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Thread: One Long Day

  1. #1
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    One Long Day

    I posted a condensed version of events in the Endurance Racing forum, but I thought I would post a more Turner-specific version of events here.

    Three weeks ago I did my first 24 hour race. Unable to find any teammates, I decided to do it solo. I was nervous as hell about whether or not I could stay on my bike for the better part of 24 hours. Later on, I found out that the guys at my LBS were taking bets how long I was going to last.

    A view from the high point of the course


    Going up the first climb of the day


    And down the first descent


    The day started out as unseasonably warm. I started out as the slowest guy on the course. I felt good and just followed what my HRM told me to do for a pace. It was amusing to watch people ride away from me, knowing I had 23+ hours to go. I was just hoping that my survival strategy would work out. First lap: 1h 30m

    1st Lap down


    On the next lap, the temperatures had started to climb into the upper 80s and some of the people who were riding away from me on the first lap were now cramping or walking some of the climbs. Halfway through the lap, the wheel I failed to rebuild before the race broke a spoke. Bummer. I nursed the bike back to my pit area at the end of the lap, pulled the wheel from my Spot I had there as a backup, adjusted the brakes and derailleurs, and rode off into the hot afternoon. Second lap: 1h 35m

    Leaving the pits after the second lap


    The rest of the daytime laps were uneventful. Ride. Replenish calories and fluids, rest a little, get back on bike. Third lap: 1h 41m Fourth lap: 1h 47m

    About the time darkness was coming, I figured out that I wasn't going to be able to make it for 24 hours on Gu and Gu2O alone. I was really friggin' hungry. My 1 man pit crew did a great job of getting me fed and hydrated. I put on a couple of layers as the temperature had dropped 25 degrees from the afternoon, mounted the L&M lights, put the iPod in my jersey, and hit the trails again.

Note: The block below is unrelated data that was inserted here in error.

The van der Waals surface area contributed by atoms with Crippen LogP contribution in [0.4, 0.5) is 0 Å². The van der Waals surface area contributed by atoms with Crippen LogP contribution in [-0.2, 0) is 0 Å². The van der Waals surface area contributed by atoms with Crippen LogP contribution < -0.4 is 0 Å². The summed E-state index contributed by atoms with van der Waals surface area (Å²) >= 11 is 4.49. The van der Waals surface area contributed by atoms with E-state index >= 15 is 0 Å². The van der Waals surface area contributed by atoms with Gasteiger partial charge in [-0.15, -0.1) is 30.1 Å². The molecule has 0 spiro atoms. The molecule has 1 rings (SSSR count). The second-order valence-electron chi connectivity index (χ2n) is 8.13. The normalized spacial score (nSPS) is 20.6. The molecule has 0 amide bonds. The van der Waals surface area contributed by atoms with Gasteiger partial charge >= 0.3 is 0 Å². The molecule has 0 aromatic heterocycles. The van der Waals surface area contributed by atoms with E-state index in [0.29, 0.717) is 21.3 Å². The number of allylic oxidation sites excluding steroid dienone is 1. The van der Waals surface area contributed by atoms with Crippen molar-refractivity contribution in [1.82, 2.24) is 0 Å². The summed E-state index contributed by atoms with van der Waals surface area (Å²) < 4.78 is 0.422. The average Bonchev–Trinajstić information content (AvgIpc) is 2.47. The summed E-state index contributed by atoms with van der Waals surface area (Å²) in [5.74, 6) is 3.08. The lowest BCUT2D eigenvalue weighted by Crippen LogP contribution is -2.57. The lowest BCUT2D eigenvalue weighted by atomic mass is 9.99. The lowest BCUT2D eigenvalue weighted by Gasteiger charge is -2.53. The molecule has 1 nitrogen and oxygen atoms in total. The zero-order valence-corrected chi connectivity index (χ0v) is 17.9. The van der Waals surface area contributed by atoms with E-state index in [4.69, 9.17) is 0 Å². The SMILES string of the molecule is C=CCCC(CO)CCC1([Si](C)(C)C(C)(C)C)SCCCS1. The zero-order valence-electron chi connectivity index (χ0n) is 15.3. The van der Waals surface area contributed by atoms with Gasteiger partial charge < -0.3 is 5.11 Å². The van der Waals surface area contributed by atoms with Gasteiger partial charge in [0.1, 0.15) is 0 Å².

The first nighttime lap rocked. The iPod was pumpin', the HID kept the trail lit, and I just kept pedaling. After another break with more food, more drink, and more rest, I put on another layer and went out for a lap at about 10 PM.

    Now it was really starting to get cold (about 40 degrees F). I had not packed my midwinter stuff for the race, so my hands and feet were really starting to get cold. Braking was a little difficult when I could barely feel my fingers. I muddled my way through this lap to a reward of more hot food and a little bit of rest. I put on 4 layers on my upper body and went out for lap 6.

    By this time the Red Bull had lost any effectiveness and I had the same reaction times as if I was drunk. That and my brain turning the vegetation into various animals made that lap simply one to be survived. I finished lap 7 and got back to the RV around 3AM and decided that it was in my best interest to get some rest.

    I woke up around sunrise and decided to sack up and do one more lap in the first light. I bundled up again (it was probably about 45-50 degrees at that point) and did one more lap. The final lap was the most difficult of all. There was no gas left in the tank and the HR would not get within 30 bpm of my anaerobic threshold. I was slow and tired. I rode the last lap in about 2h 30m feeling fully bonked for almost all of it. The words of encouragement I received from the other riders as I was suffering on the last climb of the race reminded me why I love this sport so much.

    I finished my last lap, finally got out of my bike clothes are 23 hours, and made it over to the food concessionaire and ate the best pancakes I've ever had. Then I had to wait and see where I was going to place in my age group.